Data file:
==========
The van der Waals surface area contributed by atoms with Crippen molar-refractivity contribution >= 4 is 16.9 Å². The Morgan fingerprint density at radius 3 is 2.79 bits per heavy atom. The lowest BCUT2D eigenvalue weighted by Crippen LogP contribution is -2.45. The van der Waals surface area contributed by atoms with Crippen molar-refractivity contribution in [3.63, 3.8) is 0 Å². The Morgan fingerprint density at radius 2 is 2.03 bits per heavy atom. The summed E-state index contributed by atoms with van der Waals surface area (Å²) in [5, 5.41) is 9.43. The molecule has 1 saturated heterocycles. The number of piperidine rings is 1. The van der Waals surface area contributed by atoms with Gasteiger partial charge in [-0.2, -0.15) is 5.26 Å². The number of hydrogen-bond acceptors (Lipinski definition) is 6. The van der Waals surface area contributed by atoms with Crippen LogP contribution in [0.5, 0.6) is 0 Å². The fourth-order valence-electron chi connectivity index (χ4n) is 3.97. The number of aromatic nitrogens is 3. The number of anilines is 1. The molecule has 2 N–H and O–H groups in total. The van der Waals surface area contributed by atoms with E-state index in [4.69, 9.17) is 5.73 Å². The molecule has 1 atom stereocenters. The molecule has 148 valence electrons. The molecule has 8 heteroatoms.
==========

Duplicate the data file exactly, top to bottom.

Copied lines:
The van der Waals surface area contributed by atoms with Crippen molar-refractivity contribution >= 4 is 16.9 Å². The Morgan fingerprint density at radius 3 is 2.79 bits per heavy atom. The lowest BCUT2D eigenvalue weighted by Crippen LogP contribution is -2.45. The van der Waals surface area contributed by atoms with Crippen molar-refractivity contribution in [3.63, 3.8) is 0 Å². The Morgan fingerprint density at radius 2 is 2.03 bits per heavy atom. The summed E-state index contributed by atoms with van der Waals surface area (Å²) in [5, 5.41) is 9.43. The molecule has 1 saturated heterocycles. The number of piperidine rings is 1. The van der Waals surface area contributed by atoms with Gasteiger partial charge in [-0.2, -0.15) is 5.26 Å². The number of hydrogen-bond acceptors (Lipinski definition) is 6. The van der Waals surface area contributed by atoms with Crippen LogP contribution in [0.5, 0.6) is 0 Å². The fourth-order valence-electron chi connectivity index (χ4n) is 3.97. The number of aromatic nitrogens is 3. The number of anilines is 1. The molecule has 2 N–H and O–H groups in total. The van der Waals surface area contributed by atoms with E-state index in [4.69, 9.17) is 5.73 Å². The molecule has 1 atom stereocenters. The molecule has 148 valence electrons. The molecule has 8 heteroatoms.